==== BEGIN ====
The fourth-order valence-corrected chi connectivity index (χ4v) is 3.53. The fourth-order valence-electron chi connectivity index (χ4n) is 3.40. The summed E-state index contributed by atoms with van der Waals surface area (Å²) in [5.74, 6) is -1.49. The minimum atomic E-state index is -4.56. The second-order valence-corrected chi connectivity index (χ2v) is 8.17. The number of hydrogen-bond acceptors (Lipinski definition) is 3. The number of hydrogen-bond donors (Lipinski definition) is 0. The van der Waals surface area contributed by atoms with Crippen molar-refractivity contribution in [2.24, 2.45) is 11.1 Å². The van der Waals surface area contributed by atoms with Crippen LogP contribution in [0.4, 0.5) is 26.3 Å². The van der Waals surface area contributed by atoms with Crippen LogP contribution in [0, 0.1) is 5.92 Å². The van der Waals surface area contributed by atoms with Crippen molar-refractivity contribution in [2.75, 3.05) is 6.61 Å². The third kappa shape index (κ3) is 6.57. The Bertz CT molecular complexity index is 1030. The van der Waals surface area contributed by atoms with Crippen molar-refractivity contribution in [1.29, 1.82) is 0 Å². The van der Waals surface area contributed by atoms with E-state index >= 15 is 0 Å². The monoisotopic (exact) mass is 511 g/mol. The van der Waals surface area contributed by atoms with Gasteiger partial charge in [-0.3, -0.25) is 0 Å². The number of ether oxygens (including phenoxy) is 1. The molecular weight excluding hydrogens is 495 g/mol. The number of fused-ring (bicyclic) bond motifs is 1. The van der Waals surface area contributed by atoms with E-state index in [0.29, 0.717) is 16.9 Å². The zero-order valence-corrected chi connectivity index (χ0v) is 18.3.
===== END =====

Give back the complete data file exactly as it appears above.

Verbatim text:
The fourth-order valence-corrected chi connectivity index (χ4v) is 3.53. The fourth-order valence-electron chi connectivity index (χ4n) is 3.40. The summed E-state index contributed by atoms with van der Waals surface area (Å²) in [5.74, 6) is -1.49. The minimum atomic E-state index is -4.56. The second-order valence-corrected chi connectivity index (χ2v) is 8.17. The number of hydrogen-bond acceptors (Lipinski definition) is 3. The number of hydrogen-bond donors (Lipinski definition) is 0. The van der Waals surface area contributed by atoms with Crippen molar-refractivity contribution in [2.24, 2.45) is 11.1 Å². The van der Waals surface area contributed by atoms with Crippen LogP contribution in [0.4, 0.5) is 26.3 Å². The van der Waals surface area contributed by atoms with Crippen LogP contribution in [0, 0.1) is 5.92 Å². The van der Waals surface area contributed by atoms with Crippen molar-refractivity contribution in [2.75, 3.05) is 6.61 Å². The third kappa shape index (κ3) is 6.57. The Bertz CT molecular complexity index is 1030. The van der Waals surface area contributed by atoms with Crippen molar-refractivity contribution in [1.29, 1.82) is 0 Å². The van der Waals surface area contributed by atoms with E-state index >= 15 is 0 Å². The monoisotopic (exact) mass is 511 g/mol. The van der Waals surface area contributed by atoms with Gasteiger partial charge in [-0.3, -0.25) is 0 Å². The number of ether oxygens (including phenoxy) is 1. The molecular weight excluding hydrogens is 495 g/mol. The number of fused-ring (bicyclic) bond motifs is 1. The van der Waals surface area contributed by atoms with E-state index in [0.29, 0.717) is 16.9 Å². The zero-order valence-corrected chi connectivity index (χ0v) is 18.3.